“Señor Vizcaino is still coming slowly, coming hurt; the Japanese injured him when they beat and stabbed him in Acapulco, as became known here in Mexico, because of all the things coming along that had been made his responsibility in Japan”
Following these fights, orders were promulgated on 4 and 5 March to bring peace back. The orders explained that:
“The Japanese should not be submitted to attacks in this Land, but they should remit their weapons until their departure, except for Hasekura Tsunenaga and eight of his retinue… The Japanese will be free to go where they want, and should be treated properly. They should not be abused in words or actions. They will be free to sell their goods. These orders have been promulgated to the Spanish, the Indians, the Mulattos, the Mestizos, and the Blacks, and those who don’t respect them will be punished”.
New Spain (Mexico)
The embassy remained two months in Acapulco and entered Mexico City on 24 March, where it was received with great ceremony. The ultimate mission for the embassy was to go on to Europe. The embassy spent some time in Mexico, and then went to Veracruz to board the fleet of Don Antonio Oquendo.
Chimalpahin gives some account of the visit of Hasekura.
“This is the second time that the Japanese have landed one of their ships on the shore at Acapulco. They are transporting here all things of iron, and writing desks, and some cloth that they are to sell here.” (Chimalpahin, “Annals of His Time”).
“It became known here in Mexico and was said that the reason their ruler the Emperor of Japan sent this said lordly emissary and ambassador here, is to go in Rome to see the Holy Father Paul V, and to give him their obedience concerning the holy church, so that all the Japanase want to become Christians” (Chimalpahin, “Annals of His Time”).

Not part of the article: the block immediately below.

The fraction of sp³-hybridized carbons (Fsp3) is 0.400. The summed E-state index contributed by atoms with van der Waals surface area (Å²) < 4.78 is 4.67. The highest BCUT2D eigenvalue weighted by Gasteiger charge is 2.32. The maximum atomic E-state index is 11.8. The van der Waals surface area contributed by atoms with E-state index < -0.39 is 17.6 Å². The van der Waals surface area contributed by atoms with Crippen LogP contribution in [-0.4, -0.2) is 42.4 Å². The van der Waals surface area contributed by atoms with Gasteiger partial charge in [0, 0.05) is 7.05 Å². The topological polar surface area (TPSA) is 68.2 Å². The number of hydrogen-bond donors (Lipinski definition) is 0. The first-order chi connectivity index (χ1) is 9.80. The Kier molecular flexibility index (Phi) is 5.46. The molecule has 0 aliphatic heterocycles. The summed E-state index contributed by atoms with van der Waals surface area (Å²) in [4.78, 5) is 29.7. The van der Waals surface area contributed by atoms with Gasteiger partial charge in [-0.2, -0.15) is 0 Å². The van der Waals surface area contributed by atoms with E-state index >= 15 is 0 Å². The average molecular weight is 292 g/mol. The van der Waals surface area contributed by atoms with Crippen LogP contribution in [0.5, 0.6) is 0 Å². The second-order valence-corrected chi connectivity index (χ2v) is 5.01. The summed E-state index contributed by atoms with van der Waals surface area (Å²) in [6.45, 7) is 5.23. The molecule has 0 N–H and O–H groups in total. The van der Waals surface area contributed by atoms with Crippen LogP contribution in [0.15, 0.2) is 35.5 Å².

Hasekura was settled in a house next to the Church of San Francisco, and met with the Viceroy. He explained to him that he was also planning to meet King Philip III to offer him peace and to obtain that the Japanese could come to Mexico for trade.
On Wednesday 9 April, 20 Japanese were baptized, and 22 more on 20 April by the archbishop in Mexico, don Juan Pérez de la Serna, at the Church of San Francisco. Altogether 63 of them received confirmation on 25 April. Hasekura waited for his travel to Europe to be baptized there:
“But the lordly emissary, the ambassador, did not want to be baptized here; it was said that he will be baptized later in Spain” (Chimalpahin, “Annals of His Time”).
Departure for Europe
Chimalpahin explains that Hasekura left some of his compatriots behind before leaving for Europe:
“The Ambassador of Japan set out and left for Spain. In going he divided his vassals; he took a certain number of Japanese, and he left an equal number here as merchants to trade and sell things.” (Chimalpahin, “Annals of His Time”).
The fleet left for Europe on the San Jose on 10 June. Hasekura had to leave the largest parts of the Japanese group behind, who were to wait in Acapulco for the return of the embassy.
Some of them, as well as those from the previous travel of Tanaka Shosuke, returned to Japan the same year, sailing back with the San Juan Bautista:
“Today, Tuesday the 14th of the month of October of the year 1614, was when some Japanese set out from Mexico here going home to Japan.; they lived here in Mexico for four years. Some still remained here; they earn a living trading and selling here the goods they brought with them from Japan.” (Chimalpahin, “Annals of His Time”).
The embassy stopped and changed ships in Havana in Cuba in July 1614. The embassy stayed in Havana for six days. A bronze statue was erected on 26 April 2001 at the head of Havana Bay.